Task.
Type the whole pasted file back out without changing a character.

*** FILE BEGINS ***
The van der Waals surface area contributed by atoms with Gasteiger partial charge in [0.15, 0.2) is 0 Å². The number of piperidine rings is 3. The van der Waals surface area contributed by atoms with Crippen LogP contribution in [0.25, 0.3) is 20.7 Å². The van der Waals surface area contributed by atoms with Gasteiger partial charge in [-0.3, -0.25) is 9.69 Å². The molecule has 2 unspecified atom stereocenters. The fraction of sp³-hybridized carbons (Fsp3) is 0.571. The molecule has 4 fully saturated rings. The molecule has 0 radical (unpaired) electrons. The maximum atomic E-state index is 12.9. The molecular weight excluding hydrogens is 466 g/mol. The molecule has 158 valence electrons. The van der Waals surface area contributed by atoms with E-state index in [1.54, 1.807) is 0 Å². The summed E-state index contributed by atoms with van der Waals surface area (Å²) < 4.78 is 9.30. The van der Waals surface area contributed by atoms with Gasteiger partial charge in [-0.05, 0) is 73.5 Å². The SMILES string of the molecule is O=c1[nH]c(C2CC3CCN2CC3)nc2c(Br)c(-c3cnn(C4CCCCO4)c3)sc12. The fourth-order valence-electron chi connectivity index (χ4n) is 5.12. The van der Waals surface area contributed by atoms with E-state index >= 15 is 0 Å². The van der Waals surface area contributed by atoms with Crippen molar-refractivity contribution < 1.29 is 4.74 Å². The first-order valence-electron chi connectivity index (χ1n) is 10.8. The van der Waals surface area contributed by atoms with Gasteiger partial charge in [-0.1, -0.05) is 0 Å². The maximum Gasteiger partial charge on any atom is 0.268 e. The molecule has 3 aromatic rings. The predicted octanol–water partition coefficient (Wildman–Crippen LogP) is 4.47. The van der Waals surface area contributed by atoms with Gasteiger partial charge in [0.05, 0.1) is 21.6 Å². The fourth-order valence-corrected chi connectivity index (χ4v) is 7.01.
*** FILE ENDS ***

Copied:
The van der Waals surface area contributed by atoms with Gasteiger partial charge in [0.15, 0.2) is 0 Å². The number of piperidine rings is 3. The van der Waals surface area contributed by atoms with Crippen LogP contribution in [0.25, 0.3) is 20.7 Å². The van der Waals surface area contributed by atoms with Gasteiger partial charge in [-0.3, -0.25) is 9.69 Å². The molecule has 2 unspecified atom stereocenters. The fraction of sp³-hybridized carbons (Fsp3) is 0.571. The molecule has 4 fully saturated rings. The molecule has 0 radical (unpaired) electrons. The maximum atomic E-state index is 12.9. The molecular weight excluding hydrogens is 466 g/mol. The molecule has 158 valence electrons. The van der Waals surface area contributed by atoms with E-state index in [1.54, 1.807) is 0 Å². The summed E-state index contributed by atoms with van der Waals surface area (Å²) < 4.78 is 9.30. The van der Waals surface area contributed by atoms with Gasteiger partial charge in [-0.05, 0) is 73.5 Å². The SMILES string of the molecule is O=c1[nH]c(C2CC3CCN2CC3)nc2c(Br)c(-c3cnn(C4CCCCO4)c3)sc12. The fourth-order valence-electron chi connectivity index (χ4n) is 5.12. The van der Waals surface area contributed by atoms with E-state index >= 15 is 0 Å². The van der Waals surface area contributed by atoms with Crippen molar-refractivity contribution < 1.29 is 4.74 Å². The first-order valence-electron chi connectivity index (χ1n) is 10.8. The van der Waals surface area contributed by atoms with Gasteiger partial charge in [-0.1, -0.05) is 0 Å². The maximum Gasteiger partial charge on any atom is 0.268 e. The molecule has 3 aromatic rings. The predicted octanol–water partition coefficient (Wildman–Crippen LogP) is 4.47. The van der Waals surface area contributed by atoms with Gasteiger partial charge in [0.05, 0.1) is 21.6 Å². The fourth-order valence-corrected chi connectivity index (χ4v) is 7.01.